Outside looking at another outside: Thoughts sparked by Wajda’s Man of Marble

In the middle of Andrzej Wajda’s Man of Marble (1976) there is a brief moment when the young filmmaker Agnieszka (played by Krystyna Janda in her first film role) is chastised by her producer (played by Boguslaw Sobczuk in his first film role). Agnieszka has been trying to do an investigative piece on a once praised bricklayer, Mateusz Birkut – the man of marble – who was hailed in the 1950s as an example of the communist ideal and then fell out of favor with the government and has since disappeared. Agnieszka has had some difficulty getting the footage and information she needs to tell the story, so she has reverted to subversive techniques – hidden camera and microphone – for an interview with a strip club manager to get material for her film. In the process she is caught and loses her film from that interview. Her producer argues with her about her lack of material and includes the comment: “Besides, this isn’t America, these aren’t the methods to use…”

For some reason this comment seemed to jumped out at me on this second viewing (not so 20 years ago). I have come across similar comments from other Soviet bloc films and books. Maybe my interest was piqued because I’ve grown more sensitive to historical and political issues. Maybe it’s because I’ve read Russian artists who chaffed under the Soviet system, yet they still expressed disdain for the U.S. system and the ugly realities of capitalism. If you are a U.S. citizen of long standing then, like me, you were well trained to despise everything Soviet, to see the CCCP as wildly oppressive, to know the Russians stood against “everything we hold dear”, and tag them as the evil empire (as one populist demagogue once put it).

I am glad I did not grow up anywhere in the Soviet bloc. But I also see the game. We are trained to fear other political and economic systems by those who have a vested interest in us being fearful. I think this is true in many countries. Power seeks to remain in power, and does so in part by being the controller of ideas. Even a person such as myself who tries to think critically about these things is still like a fish trying to see the water – I am profoundly influenced by the limited world in which I live. We like to think the world of ideas is unlimited, that we have equal access to any idea or concept, but unless we do the hard work of seeking out alternative ideas, and then really digging deep into them with the goal of understanding, we will tend toward uncritically believing the ideas which are closest and most prevalent.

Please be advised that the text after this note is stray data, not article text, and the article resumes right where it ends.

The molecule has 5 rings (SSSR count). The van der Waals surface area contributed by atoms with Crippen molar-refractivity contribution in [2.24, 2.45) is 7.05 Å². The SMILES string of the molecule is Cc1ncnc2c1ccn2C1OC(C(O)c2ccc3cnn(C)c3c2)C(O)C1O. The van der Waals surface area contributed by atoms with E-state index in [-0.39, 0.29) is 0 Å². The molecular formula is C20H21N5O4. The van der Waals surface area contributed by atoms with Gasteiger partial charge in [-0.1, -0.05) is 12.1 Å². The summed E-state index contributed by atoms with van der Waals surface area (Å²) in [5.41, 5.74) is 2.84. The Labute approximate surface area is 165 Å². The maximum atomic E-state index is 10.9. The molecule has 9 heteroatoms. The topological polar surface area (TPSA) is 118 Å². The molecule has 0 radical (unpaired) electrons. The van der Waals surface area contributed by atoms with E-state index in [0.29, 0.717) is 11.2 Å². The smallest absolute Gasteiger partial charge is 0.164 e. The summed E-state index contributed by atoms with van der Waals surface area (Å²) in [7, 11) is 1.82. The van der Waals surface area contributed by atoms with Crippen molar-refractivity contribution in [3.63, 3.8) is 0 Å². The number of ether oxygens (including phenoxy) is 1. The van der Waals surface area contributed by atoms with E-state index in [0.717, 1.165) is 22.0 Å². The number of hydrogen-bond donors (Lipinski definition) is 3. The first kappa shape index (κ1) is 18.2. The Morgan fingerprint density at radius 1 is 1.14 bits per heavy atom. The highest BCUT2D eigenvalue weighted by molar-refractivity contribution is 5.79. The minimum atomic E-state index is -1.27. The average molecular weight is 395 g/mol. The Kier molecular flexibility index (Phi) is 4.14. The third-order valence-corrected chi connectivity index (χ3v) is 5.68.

So it is interesting to me to hear a line spoken in a 1976 Polish film (a film made by a director who’s own career shortly came to a standstill because of support for the solidarity movement) by a government authority holding the high ground morally regarding U.S. society. I don’t know if the producer’s opinion was right or wrong, or if Wajda intended this as a joke, but it is interesting to get a glimpse from the other side as it were. What we sometimes find when we pull back the curtain on communist countries is not always a longing for western style capitalism and U.S. style democracy, but either a desire for their own government to behave rightly in light of the stated goals of their own system, or for the system to change to a more democratically oriented socialism with improved human rights. I found similar sentiments from Tarkovsky in his diaries. That surprised me given my ideological training.

By the end of the film’s story the investigative implications point to a dark end for Agnieszka’s subject. Mateusz Birkut ended up in Gdańsk working at the Lenin Shipyard, where he died. Those shipyards were the birthplace of the solidarity movement. They were also the place where many were killed by the secret police and one of the locations of the infamous 1970 protests. Very likely Mateusz was killed by the secret police in Gdańsk, this would have been something the audience would presumably understood, but Wajda leaves that an open conclusion – but not entirely open as he took up the story again in Man of Iron (1981) in which the protagonist is Birkut’s son.

I don’t typically give reviews, and this isn’t one, but I will recommend this film. Man of Marble has two qualities: 1) The film is clearly the work of a master filmmaker who has developed into a mature storyteller, and 2) The film feels like a rough around the edges independent film that vibrates with life. It is not like American films, and therefore worth seeing for that reason, but it is more. Man of Marble is a window into another world, two worlds in fact. But it is also a kind of window into our world, for it raises universal questions of official truth and the value of investigative journalism, two things we could use more of today.

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